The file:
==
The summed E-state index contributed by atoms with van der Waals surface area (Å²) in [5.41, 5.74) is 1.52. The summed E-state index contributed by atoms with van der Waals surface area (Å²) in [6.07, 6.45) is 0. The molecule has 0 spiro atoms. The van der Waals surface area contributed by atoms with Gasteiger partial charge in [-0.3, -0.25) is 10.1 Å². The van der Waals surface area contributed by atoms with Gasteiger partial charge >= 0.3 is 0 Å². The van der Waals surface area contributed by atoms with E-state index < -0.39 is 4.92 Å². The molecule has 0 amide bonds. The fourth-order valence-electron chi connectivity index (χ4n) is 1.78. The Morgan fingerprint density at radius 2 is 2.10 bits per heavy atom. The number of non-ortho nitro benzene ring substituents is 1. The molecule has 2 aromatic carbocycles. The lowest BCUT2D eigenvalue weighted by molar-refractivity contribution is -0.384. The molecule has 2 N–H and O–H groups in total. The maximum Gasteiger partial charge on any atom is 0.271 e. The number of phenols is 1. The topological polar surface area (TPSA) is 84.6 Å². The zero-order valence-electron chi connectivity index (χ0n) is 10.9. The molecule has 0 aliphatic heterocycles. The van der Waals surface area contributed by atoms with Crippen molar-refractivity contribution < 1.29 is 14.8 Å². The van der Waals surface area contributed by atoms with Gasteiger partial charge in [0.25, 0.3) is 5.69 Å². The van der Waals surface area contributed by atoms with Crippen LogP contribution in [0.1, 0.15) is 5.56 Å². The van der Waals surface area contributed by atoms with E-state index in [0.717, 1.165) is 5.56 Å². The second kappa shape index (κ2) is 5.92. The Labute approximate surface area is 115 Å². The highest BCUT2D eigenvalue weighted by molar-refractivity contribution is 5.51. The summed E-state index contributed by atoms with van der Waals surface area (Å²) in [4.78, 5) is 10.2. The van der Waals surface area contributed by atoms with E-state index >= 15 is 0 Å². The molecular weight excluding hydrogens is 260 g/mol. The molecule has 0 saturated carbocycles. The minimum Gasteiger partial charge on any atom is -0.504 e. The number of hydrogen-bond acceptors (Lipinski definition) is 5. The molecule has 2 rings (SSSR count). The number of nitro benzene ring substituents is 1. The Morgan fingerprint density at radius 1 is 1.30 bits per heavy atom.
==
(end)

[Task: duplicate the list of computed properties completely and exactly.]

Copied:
The summed E-state index contributed by atoms with van der Waals surface area (Å²) in [5.41, 5.74) is 1.52. The summed E-state index contributed by atoms with van der Waals surface area (Å²) in [6.07, 6.45) is 0. The molecule has 0 spiro atoms. The van der Waals surface area contributed by atoms with Gasteiger partial charge in [-0.3, -0.25) is 10.1 Å². The van der Waals surface area contributed by atoms with Gasteiger partial charge >= 0.3 is 0 Å². The van der Waals surface area contributed by atoms with E-state index < -0.39 is 4.92 Å². The molecule has 0 amide bonds. The fourth-order valence-electron chi connectivity index (χ4n) is 1.78. The Morgan fingerprint density at radius 2 is 2.10 bits per heavy atom. The number of non-ortho nitro benzene ring substituents is 1. The molecule has 2 aromatic carbocycles. The lowest BCUT2D eigenvalue weighted by molar-refractivity contribution is -0.384. The molecule has 2 N–H and O–H groups in total. The maximum Gasteiger partial charge on any atom is 0.271 e. The number of phenols is 1. The topological polar surface area (TPSA) is 84.6 Å². The zero-order valence-electron chi connectivity index (χ0n) is 10.9. The molecule has 0 aliphatic heterocycles. The van der Waals surface area contributed by atoms with Crippen molar-refractivity contribution < 1.29 is 14.8 Å². The van der Waals surface area contributed by atoms with Gasteiger partial charge in [0.25, 0.3) is 5.69 Å². The van der Waals surface area contributed by atoms with Crippen LogP contribution in [0.1, 0.15) is 5.56 Å². The van der Waals surface area contributed by atoms with E-state index in [0.717, 1.165) is 5.56 Å². The second kappa shape index (κ2) is 5.92. The Labute approximate surface area is 115 Å². The highest BCUT2D eigenvalue weighted by molar-refractivity contribution is 5.51. The summed E-state index contributed by atoms with van der Waals surface area (Å²) in [4.78, 5) is 10.2. The van der Waals surface area contributed by atoms with E-state index >= 15 is 0 Å². The molecular weight excluding hydrogens is 260 g/mol. The molecule has 0 saturated carbocycles. The minimum Gasteiger partial charge on any atom is -0.504 e. The number of hydrogen-bond acceptors (Lipinski definition) is 5. The molecule has 2 rings (SSSR count). The number of nitro benzene ring substituents is 1. The Morgan fingerprint density at radius 1 is 1.30 bits per heavy atom.